For starters, it might be worth trying this with just triangles in lieu of general polygons and see what happens.

Each such polygon corresponds to a node in the next generation, with new edges joining it to each other such polygon with which it shares one edge (or more?).

Not only did the restriction to triangles promise and prove to be simpler to implement, but it made more and more sense in the light of as strong as possible an interpretation of “local”. It is important here to divest any question about what nodes and edges are “made of”. They need to be treated as being truly fundamental, so even the question of what they can “know” in order to determine the next generation needs to be understood in that context. For Tick Tock, edges only need to “know” which other nodes are linked directly to both their end nodes and nothing about anything further afield than one edge. The consequence that all three edges equally know of the existence of a triangle is not allowed to confuse the rule that each triangle produces exactly one node at the next tick.

My first naive cut of an algorithm to model Tick Tock only produced such crude statistics each tick as were readily available from the data stuctures used, in particular the number of nodes and edges in the graph, a frequency distribution of the number of edges connected at each node and, soon, a dump of the triangles which generated the last set of nodes for examination by hand and, later, by other algorithms. For input I started with just a number of nodes and a number of edges, the edges randomly selected from the full set of possible edges for the given number of nodes. For the densities I typically started with, e.g. 10 nodes and 20 edges, most often the graph would quickly disappear or stabilise into some simple structure. Just occasionally the algorithm would go AWOL so I had to quickly focus on some extra loop terminating conditions.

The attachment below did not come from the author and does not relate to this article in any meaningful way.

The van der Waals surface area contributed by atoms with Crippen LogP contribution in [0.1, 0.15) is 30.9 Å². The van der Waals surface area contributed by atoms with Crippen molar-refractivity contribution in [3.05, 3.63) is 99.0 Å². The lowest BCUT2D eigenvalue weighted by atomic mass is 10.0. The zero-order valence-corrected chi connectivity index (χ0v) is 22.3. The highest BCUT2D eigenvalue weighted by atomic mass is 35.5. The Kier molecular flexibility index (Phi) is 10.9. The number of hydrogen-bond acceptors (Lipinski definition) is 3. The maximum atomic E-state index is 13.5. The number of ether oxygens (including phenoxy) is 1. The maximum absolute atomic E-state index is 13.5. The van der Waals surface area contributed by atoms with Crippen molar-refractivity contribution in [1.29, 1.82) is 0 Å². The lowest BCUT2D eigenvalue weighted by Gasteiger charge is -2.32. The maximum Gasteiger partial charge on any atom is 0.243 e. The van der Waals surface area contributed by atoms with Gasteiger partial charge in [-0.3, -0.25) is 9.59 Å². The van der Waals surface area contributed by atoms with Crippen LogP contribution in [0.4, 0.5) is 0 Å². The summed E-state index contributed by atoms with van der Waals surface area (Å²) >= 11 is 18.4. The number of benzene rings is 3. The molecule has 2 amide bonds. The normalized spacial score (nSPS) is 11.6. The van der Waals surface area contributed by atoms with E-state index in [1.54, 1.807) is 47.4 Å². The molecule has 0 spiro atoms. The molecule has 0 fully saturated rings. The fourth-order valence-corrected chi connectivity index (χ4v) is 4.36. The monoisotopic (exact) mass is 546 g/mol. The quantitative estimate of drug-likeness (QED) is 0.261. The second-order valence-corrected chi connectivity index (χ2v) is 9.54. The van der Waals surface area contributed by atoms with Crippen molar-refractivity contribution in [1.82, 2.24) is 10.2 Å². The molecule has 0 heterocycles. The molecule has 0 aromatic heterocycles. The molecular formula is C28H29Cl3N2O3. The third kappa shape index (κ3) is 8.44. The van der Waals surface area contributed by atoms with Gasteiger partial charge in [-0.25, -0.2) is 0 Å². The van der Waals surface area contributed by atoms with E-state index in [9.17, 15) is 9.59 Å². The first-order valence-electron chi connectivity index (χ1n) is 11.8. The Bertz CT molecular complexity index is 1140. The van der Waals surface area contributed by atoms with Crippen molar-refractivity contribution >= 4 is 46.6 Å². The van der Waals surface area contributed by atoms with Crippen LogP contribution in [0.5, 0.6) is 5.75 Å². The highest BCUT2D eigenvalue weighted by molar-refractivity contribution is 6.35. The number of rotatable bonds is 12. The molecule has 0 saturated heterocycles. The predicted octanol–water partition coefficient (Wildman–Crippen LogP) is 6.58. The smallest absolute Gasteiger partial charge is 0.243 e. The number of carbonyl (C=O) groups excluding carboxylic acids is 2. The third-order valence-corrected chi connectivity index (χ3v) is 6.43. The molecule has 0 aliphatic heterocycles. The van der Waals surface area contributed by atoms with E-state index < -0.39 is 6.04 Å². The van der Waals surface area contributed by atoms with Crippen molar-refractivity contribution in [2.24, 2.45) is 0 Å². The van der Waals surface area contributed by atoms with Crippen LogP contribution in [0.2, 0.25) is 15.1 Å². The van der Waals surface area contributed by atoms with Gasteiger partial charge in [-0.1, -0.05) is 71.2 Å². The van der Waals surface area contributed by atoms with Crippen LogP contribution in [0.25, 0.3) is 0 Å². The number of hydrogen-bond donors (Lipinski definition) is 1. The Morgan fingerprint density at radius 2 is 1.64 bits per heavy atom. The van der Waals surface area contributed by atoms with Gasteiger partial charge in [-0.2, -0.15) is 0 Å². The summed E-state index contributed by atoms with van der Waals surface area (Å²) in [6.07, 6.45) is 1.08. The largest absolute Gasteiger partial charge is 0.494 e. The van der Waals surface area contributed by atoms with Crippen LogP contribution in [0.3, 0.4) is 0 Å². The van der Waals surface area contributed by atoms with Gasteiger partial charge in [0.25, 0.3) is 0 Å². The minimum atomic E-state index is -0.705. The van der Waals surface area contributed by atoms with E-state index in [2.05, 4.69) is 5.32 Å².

At that point I had no expectations for Tick Tock beyond helping me get started in visualising the possibilities of evolving graphs. I should have known better, but I did not anticipate that this simplest of possible mechanisms might actually produce some very elegant and satsifying behaviours.

I quickly observed the persistence of tetrahedra which my solid geometry familiarity with their being their own self inverse had led me to half expect. Tetrahedra with triangular “flags” attached to any number of edges also persist, and I soon discovered “linear exponential” growth between edge-joined tetrahedra—the first hint of Tick Tock “Inflation”.

Initially I was more concerned to comprehensively survey possible seeds in lieu of random generation, and so went on a tour of graph theory where many others have been before, before gradually coming to the realisation that beyond the detailed explanation of some emergent but still simple mechanisms, that what really mattered was the evolution of complete simplexes and, fortuitously, I was already generating them as my starting point before making random selections. The reason simplexes matter is that, the persistence of flagged tetrahedra apart, the only emergent mechanism which appears to create Tick Tock structure is the production “at” an edge contained in n+1 triangles of a brand new n-simplex, so n-simplexes and flagged tetrahedra are the only things in a Tick Tock graph after just one tick. But that does not mean outcomes become trivial. Even a seed pentatope, aka 4-simplex, aka 4D analogue of the tetrahedron, packs a surprise and beyond that things get very interesting indeed, hence this website.

^{[1]} I guess it is an act of faith on my behalf to insist that things had to have a starting point somewhere, albeit however long was needed before our local Big Bang. That faith is based on a probably unfounded prejudice that an active world and a perpetual world appear to me to be mutually exclusive possibilities.

^{[2]} One of the great lessons this perspective on our world provides is to see the timescale of humans as running extremely slowly relative to fundamental natural processes. The distinguishing characteristic of our world, from astronomical bodies to living organisms is that we persist against the odds for a time which is vast relative to the space we occupy.